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The Travel Journal of Jacqui and Lars


Norway - 30 July, 2004



Location Latitude Longitude Elevation

Travel Distance

Start Jørpeland (Preikestolen Camping) N58º59.874' E006º05.859' 113 meters .
Preikestolen trailhead . . . .
Preikestolen N58º59.178' E006º11.314' 597 meters 5 km (by foot)
Preikestolen  trailhead . . . .
Hjelmeland to Nesvik aboard the M/S Hjelmefjord . . . 7 km (by car ferry)
Hordabrekkene Gamleveien . . . .
Låtefoss . . . .
Finish Lothe (Lothe Camping) N60º25.610' E006º32.901' 3 meters 275 km

Total (BMW 330CiC)

14,310 km

Total (other):

5,225 km


19,535 km


Weather: Mostly clear and sunny.  Began cool (at 8°C), but then became hot (up to 27°C).  Cool in the evening.



We are up very early this morning - at least for us - at 6 AM.  The campsite is very quiet - only a few other people are stirring.  We get ready and have a light breakfast.  We are heading off to hike to the Preikestolen (or Pulpit Rock).  We have decided to leave our tent at the campsite so that we can come back and shower.  We have woken up to a glorious day - the sky is clear and blue, except for a few small puffy clouds.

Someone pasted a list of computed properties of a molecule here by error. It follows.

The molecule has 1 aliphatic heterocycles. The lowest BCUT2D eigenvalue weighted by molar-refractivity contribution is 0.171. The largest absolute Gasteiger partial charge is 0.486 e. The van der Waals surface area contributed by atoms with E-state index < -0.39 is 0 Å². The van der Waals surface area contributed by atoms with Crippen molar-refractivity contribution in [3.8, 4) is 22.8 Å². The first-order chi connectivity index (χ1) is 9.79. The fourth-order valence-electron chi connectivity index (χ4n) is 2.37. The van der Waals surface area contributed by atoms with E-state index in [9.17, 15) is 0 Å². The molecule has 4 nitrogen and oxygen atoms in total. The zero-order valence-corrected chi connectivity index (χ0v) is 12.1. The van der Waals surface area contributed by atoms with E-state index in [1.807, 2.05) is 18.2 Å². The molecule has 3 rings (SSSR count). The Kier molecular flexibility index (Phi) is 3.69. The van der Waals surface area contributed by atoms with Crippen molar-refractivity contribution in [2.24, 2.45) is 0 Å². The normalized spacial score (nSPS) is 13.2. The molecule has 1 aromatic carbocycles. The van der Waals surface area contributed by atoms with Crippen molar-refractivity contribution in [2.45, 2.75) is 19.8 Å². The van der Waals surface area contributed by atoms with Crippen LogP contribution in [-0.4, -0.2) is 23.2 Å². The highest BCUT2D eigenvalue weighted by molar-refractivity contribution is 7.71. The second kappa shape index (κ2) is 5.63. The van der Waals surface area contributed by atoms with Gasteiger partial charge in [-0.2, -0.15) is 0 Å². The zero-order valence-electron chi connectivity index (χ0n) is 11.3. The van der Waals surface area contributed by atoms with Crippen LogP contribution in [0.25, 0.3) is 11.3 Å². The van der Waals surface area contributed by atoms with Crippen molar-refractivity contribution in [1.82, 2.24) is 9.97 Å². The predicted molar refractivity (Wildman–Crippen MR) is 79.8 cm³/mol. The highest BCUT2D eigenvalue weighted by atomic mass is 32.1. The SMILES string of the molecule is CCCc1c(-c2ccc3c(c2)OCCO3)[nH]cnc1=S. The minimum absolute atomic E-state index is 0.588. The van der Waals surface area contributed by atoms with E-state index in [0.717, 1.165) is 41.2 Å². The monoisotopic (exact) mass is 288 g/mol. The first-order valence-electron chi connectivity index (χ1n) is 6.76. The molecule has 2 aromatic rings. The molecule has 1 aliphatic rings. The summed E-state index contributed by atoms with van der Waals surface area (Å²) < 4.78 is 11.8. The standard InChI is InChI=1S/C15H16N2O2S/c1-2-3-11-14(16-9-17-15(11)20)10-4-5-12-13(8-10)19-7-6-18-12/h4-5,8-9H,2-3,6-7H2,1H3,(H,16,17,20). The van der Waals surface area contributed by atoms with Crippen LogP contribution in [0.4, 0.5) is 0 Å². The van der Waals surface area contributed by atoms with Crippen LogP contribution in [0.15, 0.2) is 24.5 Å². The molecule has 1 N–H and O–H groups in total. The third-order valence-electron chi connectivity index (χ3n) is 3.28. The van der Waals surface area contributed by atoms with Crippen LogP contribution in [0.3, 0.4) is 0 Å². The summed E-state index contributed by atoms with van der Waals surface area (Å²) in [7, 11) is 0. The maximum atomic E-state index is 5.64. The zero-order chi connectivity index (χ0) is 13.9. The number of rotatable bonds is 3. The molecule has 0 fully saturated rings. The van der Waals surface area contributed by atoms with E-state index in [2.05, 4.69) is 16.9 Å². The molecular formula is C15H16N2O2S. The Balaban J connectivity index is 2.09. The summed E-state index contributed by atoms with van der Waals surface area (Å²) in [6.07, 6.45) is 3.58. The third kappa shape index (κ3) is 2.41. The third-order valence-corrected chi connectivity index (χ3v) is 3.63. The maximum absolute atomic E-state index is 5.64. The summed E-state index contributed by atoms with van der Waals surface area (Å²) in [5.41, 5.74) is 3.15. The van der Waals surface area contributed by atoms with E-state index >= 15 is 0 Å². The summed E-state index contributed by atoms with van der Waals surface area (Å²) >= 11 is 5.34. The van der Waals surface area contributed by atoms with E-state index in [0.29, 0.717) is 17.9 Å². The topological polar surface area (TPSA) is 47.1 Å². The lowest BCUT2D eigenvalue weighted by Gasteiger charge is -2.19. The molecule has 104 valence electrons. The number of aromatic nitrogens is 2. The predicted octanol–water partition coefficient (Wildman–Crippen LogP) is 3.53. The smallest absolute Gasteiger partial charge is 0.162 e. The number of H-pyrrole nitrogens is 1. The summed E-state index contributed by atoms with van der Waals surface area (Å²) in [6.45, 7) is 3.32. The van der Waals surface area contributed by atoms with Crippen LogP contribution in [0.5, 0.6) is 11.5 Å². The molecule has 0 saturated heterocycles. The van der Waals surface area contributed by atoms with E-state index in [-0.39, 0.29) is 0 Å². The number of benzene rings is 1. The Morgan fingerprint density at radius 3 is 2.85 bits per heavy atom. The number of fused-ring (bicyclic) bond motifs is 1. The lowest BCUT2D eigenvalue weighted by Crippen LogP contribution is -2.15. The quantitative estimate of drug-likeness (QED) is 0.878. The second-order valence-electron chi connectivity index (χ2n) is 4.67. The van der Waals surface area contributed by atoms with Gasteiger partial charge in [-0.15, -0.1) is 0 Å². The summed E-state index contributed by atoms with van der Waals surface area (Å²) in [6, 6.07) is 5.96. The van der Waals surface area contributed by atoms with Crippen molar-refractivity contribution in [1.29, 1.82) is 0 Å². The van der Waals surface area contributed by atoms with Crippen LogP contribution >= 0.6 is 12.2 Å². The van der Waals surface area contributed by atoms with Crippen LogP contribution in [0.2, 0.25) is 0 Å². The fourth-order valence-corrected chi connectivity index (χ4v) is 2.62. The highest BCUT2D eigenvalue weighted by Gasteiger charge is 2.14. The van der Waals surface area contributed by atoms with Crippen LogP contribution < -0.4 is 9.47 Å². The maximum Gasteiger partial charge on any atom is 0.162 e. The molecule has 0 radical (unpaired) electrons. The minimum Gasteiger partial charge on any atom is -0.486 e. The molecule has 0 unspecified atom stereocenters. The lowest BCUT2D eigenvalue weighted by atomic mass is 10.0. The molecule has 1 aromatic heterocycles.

It is time to head off.  We jump in the car and drive up to the trailhead.  There are only a couple of other cars and a few motorcycles in the car park.  What a time to start our walk.  The air is still cool and there is no one around.  We put on our packs and begin the walk out to the rock.  It the few kilometers that we walk it is amazing how diverse the scenery and surroundings are.


We begin with a steep walk up through a forest.  After a while it levels out and the trees have thinned out.  The ground becomes very swampy in spots.  In fact, it is so wet that they have installed wooden walkways elevated above the ground - good for the hikers and it protects the sensitive flora.


Then we reach a gully and have a steep climb up the gully to the plateau above - we worked up a sweat on this section (we are just glad that we are still shaded from the rising sun).  After going about two-thirds of the way, we come upon a number of small lakes that make great swimming holes.  For us, we decide to head on.  It has, however, started to get very warm.  We are now exposed to the rising sun and we have no shade from any trees.


From here, the path heads onto a smooth rock surface that slowly heads up.  And then we come to the edge of a cliff that wraps around to the right.  The trail follows natural ledges carved into the cliff face, with the occasional wooden walkway to cross the few gaps in the narrow ledge.